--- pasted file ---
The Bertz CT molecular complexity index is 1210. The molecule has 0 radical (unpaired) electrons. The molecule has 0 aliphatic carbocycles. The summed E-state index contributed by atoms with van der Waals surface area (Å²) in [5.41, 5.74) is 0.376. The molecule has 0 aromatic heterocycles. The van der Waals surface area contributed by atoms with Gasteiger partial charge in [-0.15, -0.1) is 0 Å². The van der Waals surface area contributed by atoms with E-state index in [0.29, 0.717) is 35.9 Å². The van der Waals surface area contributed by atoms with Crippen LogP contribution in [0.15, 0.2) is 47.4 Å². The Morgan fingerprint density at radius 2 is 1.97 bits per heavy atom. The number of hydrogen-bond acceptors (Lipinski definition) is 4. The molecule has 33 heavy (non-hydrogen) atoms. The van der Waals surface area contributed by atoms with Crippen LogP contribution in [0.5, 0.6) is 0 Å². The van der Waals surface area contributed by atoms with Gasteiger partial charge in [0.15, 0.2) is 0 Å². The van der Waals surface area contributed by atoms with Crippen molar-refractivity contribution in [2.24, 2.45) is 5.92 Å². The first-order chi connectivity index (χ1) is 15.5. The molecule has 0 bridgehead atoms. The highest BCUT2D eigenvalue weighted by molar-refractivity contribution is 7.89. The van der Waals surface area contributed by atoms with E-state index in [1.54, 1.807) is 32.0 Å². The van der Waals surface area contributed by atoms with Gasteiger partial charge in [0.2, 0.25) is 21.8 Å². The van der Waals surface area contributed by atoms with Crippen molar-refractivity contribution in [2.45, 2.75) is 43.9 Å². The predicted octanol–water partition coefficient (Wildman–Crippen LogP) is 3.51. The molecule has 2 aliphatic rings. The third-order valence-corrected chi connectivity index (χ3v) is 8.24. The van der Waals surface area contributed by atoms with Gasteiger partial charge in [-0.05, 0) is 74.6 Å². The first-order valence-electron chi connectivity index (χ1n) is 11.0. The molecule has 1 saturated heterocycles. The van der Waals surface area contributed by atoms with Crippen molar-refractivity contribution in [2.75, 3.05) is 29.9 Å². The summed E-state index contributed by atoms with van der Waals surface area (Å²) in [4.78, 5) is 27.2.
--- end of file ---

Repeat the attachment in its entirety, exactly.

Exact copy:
The Bertz CT molecular complexity index is 1210. The molecule has 0 radical (unpaired) electrons. The molecule has 0 aliphatic carbocycles. The summed E-state index contributed by atoms with van der Waals surface area (Å²) in [5.41, 5.74) is 0.376. The molecule has 0 aromatic heterocycles. The van der Waals surface area contributed by atoms with Gasteiger partial charge in [-0.15, -0.1) is 0 Å². The van der Waals surface area contributed by atoms with E-state index in [0.29, 0.717) is 35.9 Å². The van der Waals surface area contributed by atoms with Crippen LogP contribution in [0.15, 0.2) is 47.4 Å². The Morgan fingerprint density at radius 2 is 1.97 bits per heavy atom. The number of hydrogen-bond acceptors (Lipinski definition) is 4. The molecule has 33 heavy (non-hydrogen) atoms. The van der Waals surface area contributed by atoms with Crippen LogP contribution in [0.5, 0.6) is 0 Å². The van der Waals surface area contributed by atoms with Gasteiger partial charge in [0.15, 0.2) is 0 Å². The van der Waals surface area contributed by atoms with Crippen molar-refractivity contribution in [2.24, 2.45) is 5.92 Å². The first-order chi connectivity index (χ1) is 15.5. The molecule has 0 bridgehead atoms. The highest BCUT2D eigenvalue weighted by molar-refractivity contribution is 7.89. The van der Waals surface area contributed by atoms with E-state index in [1.54, 1.807) is 32.0 Å². The van der Waals surface area contributed by atoms with Gasteiger partial charge in [0.2, 0.25) is 21.8 Å². The van der Waals surface area contributed by atoms with Crippen molar-refractivity contribution in [2.45, 2.75) is 43.9 Å². The predicted octanol–water partition coefficient (Wildman–Crippen LogP) is 3.51. The molecule has 2 aliphatic rings. The third-order valence-corrected chi connectivity index (χ3v) is 8.24. The van der Waals surface area contributed by atoms with Gasteiger partial charge in [-0.05, 0) is 74.6 Å². The first-order valence-electron chi connectivity index (χ1n) is 11.0. The molecule has 1 saturated heterocycles. The van der Waals surface area contributed by atoms with Crippen molar-refractivity contribution in [2.75, 3.05) is 29.9 Å². The summed E-state index contributed by atoms with van der Waals surface area (Å²) in [4.78, 5) is 27.2.